Sunday, September 14, 2014

Meet Stephanie Watson

Posted December 11, 2013 in Community Featured, Norwalk

Stephanie Watson’s career took a brief detour before she eventually became an English teacher in Norwalk.

She went into college wanting to be a teacher. But that was before observing one who was “really burned out from the system,” Watson says. She was told there was a lot of paperwork involved and things not related to teaching you had to do.

Stephanie Watson is an English instructor at Eastview 8/9.

Stephanie Watson is an English instructor at Eastview 8/9.

So Watson switched gears. She tried journalism.

“I wanted something for me that felt more fulfilling,” she says, a job that made a difference.

Merle Hay Funeral

She even dabbled in work related to teaching. But going back to teaching was always on her mind.

So Watson began the Master of Arts in Teaching program at Simpson College.

“Once I started at Simpson, I instantly knew that this is where I want to be,” Watson says.

Today, she’s teaching English 9 and Advanced English 9 at Eastview 8/9. The Mississippi native says she loves many things about working in the Norwalk school district, including the wonderful people she works with, the supportive administration and the kids and families.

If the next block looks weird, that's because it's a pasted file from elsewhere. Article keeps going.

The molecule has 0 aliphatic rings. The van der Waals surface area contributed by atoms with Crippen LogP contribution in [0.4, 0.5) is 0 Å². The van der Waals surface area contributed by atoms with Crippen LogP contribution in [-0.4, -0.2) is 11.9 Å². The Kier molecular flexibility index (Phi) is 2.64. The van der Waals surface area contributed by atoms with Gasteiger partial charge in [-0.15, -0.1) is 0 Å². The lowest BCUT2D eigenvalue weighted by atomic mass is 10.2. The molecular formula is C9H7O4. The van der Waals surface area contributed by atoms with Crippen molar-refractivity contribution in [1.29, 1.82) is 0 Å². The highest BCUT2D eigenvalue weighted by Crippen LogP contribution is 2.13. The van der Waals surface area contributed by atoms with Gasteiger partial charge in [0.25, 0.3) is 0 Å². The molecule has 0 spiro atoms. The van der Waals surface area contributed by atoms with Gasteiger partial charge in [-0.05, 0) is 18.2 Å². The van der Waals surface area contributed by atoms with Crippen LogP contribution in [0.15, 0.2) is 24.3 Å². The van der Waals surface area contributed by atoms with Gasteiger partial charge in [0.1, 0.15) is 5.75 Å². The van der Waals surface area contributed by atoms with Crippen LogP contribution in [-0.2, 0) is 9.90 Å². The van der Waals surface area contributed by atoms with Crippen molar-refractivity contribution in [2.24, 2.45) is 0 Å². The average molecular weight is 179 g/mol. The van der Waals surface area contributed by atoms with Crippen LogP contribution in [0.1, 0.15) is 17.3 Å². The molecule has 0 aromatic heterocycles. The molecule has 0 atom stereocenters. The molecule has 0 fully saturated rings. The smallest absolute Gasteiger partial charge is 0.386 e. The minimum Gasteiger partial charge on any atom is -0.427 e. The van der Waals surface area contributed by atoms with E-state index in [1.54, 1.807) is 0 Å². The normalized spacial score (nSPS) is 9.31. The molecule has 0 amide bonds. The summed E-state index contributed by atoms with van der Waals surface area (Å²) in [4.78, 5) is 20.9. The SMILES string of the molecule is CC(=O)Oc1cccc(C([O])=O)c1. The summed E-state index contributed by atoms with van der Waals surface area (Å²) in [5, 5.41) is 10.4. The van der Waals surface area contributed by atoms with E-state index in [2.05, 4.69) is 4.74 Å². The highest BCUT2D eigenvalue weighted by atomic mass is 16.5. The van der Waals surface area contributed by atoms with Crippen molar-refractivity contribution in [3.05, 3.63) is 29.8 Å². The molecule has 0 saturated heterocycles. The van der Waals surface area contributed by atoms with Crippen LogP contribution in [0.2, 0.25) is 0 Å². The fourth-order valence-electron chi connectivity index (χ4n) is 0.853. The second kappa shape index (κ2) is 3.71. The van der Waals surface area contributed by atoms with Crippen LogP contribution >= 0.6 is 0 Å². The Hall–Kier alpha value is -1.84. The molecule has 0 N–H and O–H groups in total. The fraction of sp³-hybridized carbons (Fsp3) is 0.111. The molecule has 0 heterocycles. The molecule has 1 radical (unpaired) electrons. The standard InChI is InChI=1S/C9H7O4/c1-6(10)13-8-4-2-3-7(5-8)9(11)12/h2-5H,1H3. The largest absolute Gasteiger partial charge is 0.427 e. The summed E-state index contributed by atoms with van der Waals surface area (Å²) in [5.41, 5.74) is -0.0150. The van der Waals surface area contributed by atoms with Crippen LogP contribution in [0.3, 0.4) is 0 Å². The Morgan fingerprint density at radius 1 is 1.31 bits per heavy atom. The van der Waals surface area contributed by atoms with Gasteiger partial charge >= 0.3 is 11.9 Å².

It’s those interactions with students that are her favorite part of the job. The interpersonal aspect of teaching really fits her personality and makes her excited to go to work every day.

“Teaching, like coaching, involves understanding another person well enough to help them build on their strengths, increase their proficiency in areas of weakness and then establish a sense of confidence and self-efficacy so that the person can take the skills/ideas/perspective he or she learns in my classroom into the real world as life-long learners,” she says.

Watson has high expectations of her students.

“But then I try to balance that with a curriculum that is meaningful and relevant to my students’ lives and is relevant to them once they leave my classroom,” she says.

If there’s one lesson that her students leave her classroom with, she hopes it’s a greater sense of how to examine, evaluate and interact with the world around them.

“Overall, I want my students to be critical thinkers who can filter through what the world throws at them and then be able to develop and communicate their own sense of meaning to others,” she says.





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